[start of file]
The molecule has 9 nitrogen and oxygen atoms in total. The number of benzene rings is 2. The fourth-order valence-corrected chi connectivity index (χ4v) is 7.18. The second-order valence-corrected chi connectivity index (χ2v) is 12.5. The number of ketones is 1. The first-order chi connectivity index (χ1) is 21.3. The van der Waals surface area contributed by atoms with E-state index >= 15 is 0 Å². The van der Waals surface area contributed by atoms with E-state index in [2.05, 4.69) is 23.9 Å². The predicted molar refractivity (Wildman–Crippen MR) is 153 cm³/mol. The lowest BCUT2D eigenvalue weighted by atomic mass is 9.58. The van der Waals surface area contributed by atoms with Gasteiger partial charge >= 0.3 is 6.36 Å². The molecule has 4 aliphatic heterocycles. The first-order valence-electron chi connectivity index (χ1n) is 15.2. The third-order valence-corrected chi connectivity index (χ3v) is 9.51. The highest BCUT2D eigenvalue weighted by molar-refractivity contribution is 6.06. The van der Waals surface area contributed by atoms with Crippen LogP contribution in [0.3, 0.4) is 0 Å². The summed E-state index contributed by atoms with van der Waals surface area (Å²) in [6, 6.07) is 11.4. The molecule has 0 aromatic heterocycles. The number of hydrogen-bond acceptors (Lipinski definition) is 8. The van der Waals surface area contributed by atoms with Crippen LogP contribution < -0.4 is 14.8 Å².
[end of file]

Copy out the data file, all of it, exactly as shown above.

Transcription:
The molecule has 9 nitrogen and oxygen atoms in total. The number of benzene rings is 2. The fourth-order valence-corrected chi connectivity index (χ4v) is 7.18. The second-order valence-corrected chi connectivity index (χ2v) is 12.5. The number of ketones is 1. The first-order chi connectivity index (χ1) is 21.3. The van der Waals surface area contributed by atoms with E-state index >= 15 is 0 Å². The van der Waals surface area contributed by atoms with E-state index in [2.05, 4.69) is 23.9 Å². The predicted molar refractivity (Wildman–Crippen MR) is 153 cm³/mol. The lowest BCUT2D eigenvalue weighted by atomic mass is 9.58. The van der Waals surface area contributed by atoms with Gasteiger partial charge >= 0.3 is 6.36 Å². The molecule has 4 aliphatic heterocycles. The first-order valence-electron chi connectivity index (χ1n) is 15.2. The third-order valence-corrected chi connectivity index (χ3v) is 9.51. The highest BCUT2D eigenvalue weighted by molar-refractivity contribution is 6.06. The van der Waals surface area contributed by atoms with Crippen LogP contribution in [0.3, 0.4) is 0 Å². The summed E-state index contributed by atoms with van der Waals surface area (Å²) in [6, 6.07) is 11.4. The molecule has 0 aromatic heterocycles. The number of hydrogen-bond acceptors (Lipinski definition) is 8. The van der Waals surface area contributed by atoms with Crippen LogP contribution < -0.4 is 14.8 Å².